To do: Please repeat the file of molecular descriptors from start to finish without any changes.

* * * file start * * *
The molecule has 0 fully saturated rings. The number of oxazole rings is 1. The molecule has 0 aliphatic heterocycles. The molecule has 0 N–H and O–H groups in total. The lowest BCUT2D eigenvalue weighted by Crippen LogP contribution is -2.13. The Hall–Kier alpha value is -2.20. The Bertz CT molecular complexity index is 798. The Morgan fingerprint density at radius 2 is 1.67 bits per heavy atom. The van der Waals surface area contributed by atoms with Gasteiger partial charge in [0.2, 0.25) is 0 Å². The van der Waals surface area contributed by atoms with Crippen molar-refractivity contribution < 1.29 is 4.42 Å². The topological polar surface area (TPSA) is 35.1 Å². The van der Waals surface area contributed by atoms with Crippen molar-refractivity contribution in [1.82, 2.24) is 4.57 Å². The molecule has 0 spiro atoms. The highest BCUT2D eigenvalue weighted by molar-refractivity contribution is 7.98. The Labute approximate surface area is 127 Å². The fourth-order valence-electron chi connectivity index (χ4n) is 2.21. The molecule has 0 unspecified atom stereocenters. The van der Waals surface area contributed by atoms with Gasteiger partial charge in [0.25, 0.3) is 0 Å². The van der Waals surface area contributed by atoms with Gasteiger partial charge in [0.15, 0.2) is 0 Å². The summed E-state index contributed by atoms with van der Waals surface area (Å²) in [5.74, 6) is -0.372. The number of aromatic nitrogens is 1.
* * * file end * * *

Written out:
The molecule has 0 fully saturated rings. The number of oxazole rings is 1. The molecule has 0 aliphatic heterocycles. The molecule has 0 N–H and O–H groups in total. The lowest BCUT2D eigenvalue weighted by Crippen LogP contribution is -2.13. The Hall–Kier alpha value is -2.20. The Bertz CT molecular complexity index is 798. The Morgan fingerprint density at radius 2 is 1.67 bits per heavy atom. The van der Waals surface area contributed by atoms with Gasteiger partial charge in [0.2, 0.25) is 0 Å². The van der Waals surface area contributed by atoms with Crippen molar-refractivity contribution < 1.29 is 4.42 Å². The topological polar surface area (TPSA) is 35.1 Å². The van der Waals surface area contributed by atoms with Crippen molar-refractivity contribution in [1.82, 2.24) is 4.57 Å². The molecule has 0 spiro atoms. The highest BCUT2D eigenvalue weighted by molar-refractivity contribution is 7.98. The Labute approximate surface area is 127 Å². The fourth-order valence-electron chi connectivity index (χ4n) is 2.21. The molecule has 0 unspecified atom stereocenters. The van der Waals surface area contributed by atoms with Gasteiger partial charge in [0.25, 0.3) is 0 Å². The van der Waals surface area contributed by atoms with Gasteiger partial charge in [0.15, 0.2) is 0 Å². The summed E-state index contributed by atoms with van der Waals surface area (Å²) in [5.74, 6) is -0.372. The number of aromatic nitrogens is 1.